Creating compassionate space for death talk in Kirklees Libraries

Katie Ingham, Kirklees Libraries (left) and Anita Luby, Vision Redbridge with award

Kirklees Libraries add to their tally of awards with a nod for their work to create a safe space to talk about death and dying.

What’s it all about?

The team won the Libraries Connected Health and Wellbeing Award 2021 for their collaborative work with Newcastle Libraries and Vision Redbridge in London, to make libraries a compassionate space for people to talk about death, dying and bereavement.

In 2019, the Death Positive Library project received £50,000 funding from the Carnegie UK Trust, Wellcome and the Wolfson Foundation to research people’s attitudes on death – a topic which is often considered taboo.

Tickets for the Afterlife

During the COVID-19 lockdown, the team created an online environment to carry on this important work especially for those residents who had suffered a bereavement.  A series of online events badged ‘Tickets for the Afterlife’ has seen people come together for book readings, film screenings and opportunities to speak to authors who have written about death and dying.

Councillor Paul Davies, Cabinet Member for Corporate said:

“Kirklees Libraries are no strangers to limelight – they have a role in national government efforts to combat loneliness; they are Libraries of Sanctuary offering support to refugees and asylum seekers joining our communities; and now they have received recognition for their important work to encourage people to talk about death and dying.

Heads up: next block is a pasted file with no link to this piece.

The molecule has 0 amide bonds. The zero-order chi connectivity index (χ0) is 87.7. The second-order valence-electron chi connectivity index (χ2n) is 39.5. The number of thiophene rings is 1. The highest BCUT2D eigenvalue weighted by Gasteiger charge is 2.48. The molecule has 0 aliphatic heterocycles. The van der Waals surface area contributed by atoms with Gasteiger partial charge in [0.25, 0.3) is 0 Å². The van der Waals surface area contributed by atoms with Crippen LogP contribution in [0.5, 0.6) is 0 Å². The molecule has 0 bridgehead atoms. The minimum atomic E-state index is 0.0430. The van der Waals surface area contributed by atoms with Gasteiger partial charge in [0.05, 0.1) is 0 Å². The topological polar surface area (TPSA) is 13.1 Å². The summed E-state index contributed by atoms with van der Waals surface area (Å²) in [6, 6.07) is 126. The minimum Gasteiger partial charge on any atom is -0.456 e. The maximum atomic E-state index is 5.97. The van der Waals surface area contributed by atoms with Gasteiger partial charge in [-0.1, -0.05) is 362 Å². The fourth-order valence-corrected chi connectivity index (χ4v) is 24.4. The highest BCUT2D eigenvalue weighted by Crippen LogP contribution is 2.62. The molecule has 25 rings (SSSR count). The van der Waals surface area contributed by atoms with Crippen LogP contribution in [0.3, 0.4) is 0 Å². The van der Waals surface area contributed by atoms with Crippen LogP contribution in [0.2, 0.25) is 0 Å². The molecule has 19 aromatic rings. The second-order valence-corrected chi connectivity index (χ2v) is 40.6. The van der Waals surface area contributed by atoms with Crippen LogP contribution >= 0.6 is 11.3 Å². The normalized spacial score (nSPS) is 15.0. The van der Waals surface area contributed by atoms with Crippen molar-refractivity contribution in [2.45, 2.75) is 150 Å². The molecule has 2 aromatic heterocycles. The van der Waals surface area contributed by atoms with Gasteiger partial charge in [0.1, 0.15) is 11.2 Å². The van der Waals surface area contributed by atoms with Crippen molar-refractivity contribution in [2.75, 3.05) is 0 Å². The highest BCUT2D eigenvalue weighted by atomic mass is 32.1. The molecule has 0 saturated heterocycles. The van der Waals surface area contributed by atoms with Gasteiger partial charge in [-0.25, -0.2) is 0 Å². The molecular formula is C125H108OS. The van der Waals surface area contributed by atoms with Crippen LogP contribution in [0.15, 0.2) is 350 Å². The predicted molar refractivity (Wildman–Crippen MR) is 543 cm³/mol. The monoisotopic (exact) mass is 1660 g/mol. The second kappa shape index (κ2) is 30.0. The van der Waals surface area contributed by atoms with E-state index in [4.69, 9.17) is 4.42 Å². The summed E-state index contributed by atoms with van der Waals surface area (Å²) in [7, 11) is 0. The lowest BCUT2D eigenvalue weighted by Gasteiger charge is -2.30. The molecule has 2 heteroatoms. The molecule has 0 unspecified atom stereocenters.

The last 18 months have been incredibly difficult due to the pandemic, and I’m delighted to see Kirklees Libraries win this award for their collaborative work to support people as they deal with death and bereavement in these testing times.  Congratulations to the team.”

Carol Stump, Chief Librarian for Kirklees and President of Libraries Connected said:

“Libraries are seen as safe spaces in communities, ideally placed for facilitating discussions and work around difficult subjects, like death and dying. We’re so proud to have been part of this important and innovative library project, which, as a result of the positive way the work has been received, is now going to be rolled out to many more authorities.”

More information 

Further information about the project can be found on the Kirklees Libraries website.

Katie Ingham, Kirklees Libraries (left) and Anita Luby, Vision Redbridge with award